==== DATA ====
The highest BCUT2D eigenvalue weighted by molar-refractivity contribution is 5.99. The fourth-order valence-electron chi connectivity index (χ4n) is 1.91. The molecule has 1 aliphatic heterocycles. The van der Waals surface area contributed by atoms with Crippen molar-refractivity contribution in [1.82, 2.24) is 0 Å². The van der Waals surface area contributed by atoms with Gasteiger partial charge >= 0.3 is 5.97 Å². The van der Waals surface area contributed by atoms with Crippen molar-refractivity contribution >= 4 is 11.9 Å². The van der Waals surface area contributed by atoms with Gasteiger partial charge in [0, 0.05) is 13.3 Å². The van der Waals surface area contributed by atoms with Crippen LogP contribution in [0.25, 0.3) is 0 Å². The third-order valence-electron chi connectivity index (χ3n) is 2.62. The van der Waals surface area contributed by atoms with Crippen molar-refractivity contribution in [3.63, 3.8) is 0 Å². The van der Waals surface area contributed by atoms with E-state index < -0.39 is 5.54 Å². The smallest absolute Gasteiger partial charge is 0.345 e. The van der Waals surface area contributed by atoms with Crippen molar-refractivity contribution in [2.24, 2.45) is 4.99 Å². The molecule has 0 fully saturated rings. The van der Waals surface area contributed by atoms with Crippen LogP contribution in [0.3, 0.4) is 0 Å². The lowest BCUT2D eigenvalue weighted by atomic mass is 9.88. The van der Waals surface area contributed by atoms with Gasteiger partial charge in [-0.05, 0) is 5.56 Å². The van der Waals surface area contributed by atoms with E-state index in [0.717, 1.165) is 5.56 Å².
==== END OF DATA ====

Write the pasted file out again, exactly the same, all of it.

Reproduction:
The highest BCUT2D eigenvalue weighted by molar-refractivity contribution is 5.99. The fourth-order valence-electron chi connectivity index (χ4n) is 1.91. The molecule has 1 aliphatic heterocycles. The van der Waals surface area contributed by atoms with Crippen molar-refractivity contribution in [1.82, 2.24) is 0 Å². The van der Waals surface area contributed by atoms with Gasteiger partial charge >= 0.3 is 5.97 Å². The van der Waals surface area contributed by atoms with Crippen molar-refractivity contribution >= 4 is 11.9 Å². The van der Waals surface area contributed by atoms with Gasteiger partial charge in [0, 0.05) is 13.3 Å². The van der Waals surface area contributed by atoms with Crippen LogP contribution in [0.25, 0.3) is 0 Å². The third-order valence-electron chi connectivity index (χ3n) is 2.62. The van der Waals surface area contributed by atoms with Crippen molar-refractivity contribution in [3.63, 3.8) is 0 Å². The van der Waals surface area contributed by atoms with E-state index < -0.39 is 5.54 Å². The smallest absolute Gasteiger partial charge is 0.345 e. The van der Waals surface area contributed by atoms with Crippen molar-refractivity contribution in [2.24, 2.45) is 4.99 Å². The molecule has 0 fully saturated rings. The van der Waals surface area contributed by atoms with Crippen LogP contribution in [0.3, 0.4) is 0 Å². The lowest BCUT2D eigenvalue weighted by atomic mass is 9.88. The van der Waals surface area contributed by atoms with Gasteiger partial charge in [-0.05, 0) is 5.56 Å². The van der Waals surface area contributed by atoms with E-state index in [0.717, 1.165) is 5.56 Å².